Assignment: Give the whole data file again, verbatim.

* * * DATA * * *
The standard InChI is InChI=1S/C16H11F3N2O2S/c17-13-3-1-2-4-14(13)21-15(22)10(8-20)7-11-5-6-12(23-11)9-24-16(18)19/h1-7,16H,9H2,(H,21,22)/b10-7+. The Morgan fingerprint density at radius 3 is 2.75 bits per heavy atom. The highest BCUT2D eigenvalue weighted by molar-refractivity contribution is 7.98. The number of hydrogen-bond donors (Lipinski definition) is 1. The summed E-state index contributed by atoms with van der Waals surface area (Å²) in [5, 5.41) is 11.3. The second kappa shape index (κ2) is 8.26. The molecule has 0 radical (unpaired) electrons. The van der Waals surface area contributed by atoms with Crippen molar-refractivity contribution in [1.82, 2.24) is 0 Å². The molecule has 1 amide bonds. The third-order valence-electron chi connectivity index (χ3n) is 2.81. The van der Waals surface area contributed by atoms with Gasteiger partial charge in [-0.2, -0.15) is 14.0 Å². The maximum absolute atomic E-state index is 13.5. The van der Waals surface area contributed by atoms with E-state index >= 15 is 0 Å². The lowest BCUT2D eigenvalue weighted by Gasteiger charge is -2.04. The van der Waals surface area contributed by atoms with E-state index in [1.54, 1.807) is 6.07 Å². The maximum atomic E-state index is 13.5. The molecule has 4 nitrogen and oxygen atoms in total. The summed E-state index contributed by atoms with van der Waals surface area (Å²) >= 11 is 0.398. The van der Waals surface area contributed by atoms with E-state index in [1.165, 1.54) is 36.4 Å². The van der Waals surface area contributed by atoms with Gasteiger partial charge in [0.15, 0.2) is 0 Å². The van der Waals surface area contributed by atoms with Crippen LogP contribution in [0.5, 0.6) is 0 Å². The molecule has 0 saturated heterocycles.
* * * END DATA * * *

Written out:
The standard InChI is InChI=1S/C16H11F3N2O2S/c17-13-3-1-2-4-14(13)21-15(22)10(8-20)7-11-5-6-12(23-11)9-24-16(18)19/h1-7,16H,9H2,(H,21,22)/b10-7+. The Morgan fingerprint density at radius 3 is 2.75 bits per heavy atom. The highest BCUT2D eigenvalue weighted by molar-refractivity contribution is 7.98. The number of hydrogen-bond donors (Lipinski definition) is 1. The summed E-state index contributed by atoms with van der Waals surface area (Å²) in [5, 5.41) is 11.3. The second kappa shape index (κ2) is 8.26. The molecule has 0 radical (unpaired) electrons. The van der Waals surface area contributed by atoms with Crippen molar-refractivity contribution in [1.82, 2.24) is 0 Å². The molecule has 1 amide bonds. The third-order valence-electron chi connectivity index (χ3n) is 2.81. The van der Waals surface area contributed by atoms with Gasteiger partial charge in [-0.2, -0.15) is 14.0 Å². The maximum absolute atomic E-state index is 13.5. The van der Waals surface area contributed by atoms with E-state index >= 15 is 0 Å². The lowest BCUT2D eigenvalue weighted by Gasteiger charge is -2.04. The van der Waals surface area contributed by atoms with E-state index in [1.54, 1.807) is 6.07 Å². The maximum atomic E-state index is 13.5. The molecule has 4 nitrogen and oxygen atoms in total. The summed E-state index contributed by atoms with van der Waals surface area (Å²) >= 11 is 0.398. The van der Waals surface area contributed by atoms with E-state index in [1.165, 1.54) is 36.4 Å². The van der Waals surface area contributed by atoms with Gasteiger partial charge in [0.15, 0.2) is 0 Å². The van der Waals surface area contributed by atoms with Crippen LogP contribution in [0.5, 0.6) is 0 Å². The molecule has 0 saturated heterocycles.